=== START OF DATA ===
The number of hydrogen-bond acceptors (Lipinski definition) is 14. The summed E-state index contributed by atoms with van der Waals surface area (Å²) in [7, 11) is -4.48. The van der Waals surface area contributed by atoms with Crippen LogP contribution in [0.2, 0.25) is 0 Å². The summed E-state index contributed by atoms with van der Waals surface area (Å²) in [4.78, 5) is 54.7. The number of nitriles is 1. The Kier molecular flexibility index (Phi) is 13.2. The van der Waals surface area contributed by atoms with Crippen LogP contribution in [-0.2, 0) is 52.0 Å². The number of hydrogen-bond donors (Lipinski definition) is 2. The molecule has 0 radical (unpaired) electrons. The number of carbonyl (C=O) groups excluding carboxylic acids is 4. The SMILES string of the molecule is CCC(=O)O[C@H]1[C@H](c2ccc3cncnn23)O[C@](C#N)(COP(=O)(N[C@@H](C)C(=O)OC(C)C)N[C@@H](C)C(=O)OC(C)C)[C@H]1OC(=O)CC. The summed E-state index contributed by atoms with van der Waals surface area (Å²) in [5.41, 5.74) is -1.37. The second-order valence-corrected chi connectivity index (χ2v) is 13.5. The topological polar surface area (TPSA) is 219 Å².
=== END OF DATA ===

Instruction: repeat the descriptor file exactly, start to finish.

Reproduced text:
The number of hydrogen-bond acceptors (Lipinski definition) is 14. The summed E-state index contributed by atoms with van der Waals surface area (Å²) in [7, 11) is -4.48. The van der Waals surface area contributed by atoms with Crippen LogP contribution in [0.2, 0.25) is 0 Å². The summed E-state index contributed by atoms with van der Waals surface area (Å²) in [4.78, 5) is 54.7. The number of nitriles is 1. The Kier molecular flexibility index (Phi) is 13.2. The van der Waals surface area contributed by atoms with Crippen LogP contribution in [-0.2, 0) is 52.0 Å². The number of hydrogen-bond donors (Lipinski definition) is 2. The molecule has 0 radical (unpaired) electrons. The number of carbonyl (C=O) groups excluding carboxylic acids is 4. The SMILES string of the molecule is CCC(=O)O[C@H]1[C@H](c2ccc3cncnn23)O[C@](C#N)(COP(=O)(N[C@@H](C)C(=O)OC(C)C)N[C@@H](C)C(=O)OC(C)C)[C@H]1OC(=O)CC. The summed E-state index contributed by atoms with van der Waals surface area (Å²) in [5.41, 5.74) is -1.37. The second-order valence-corrected chi connectivity index (χ2v) is 13.5. The topological polar surface area (TPSA) is 219 Å².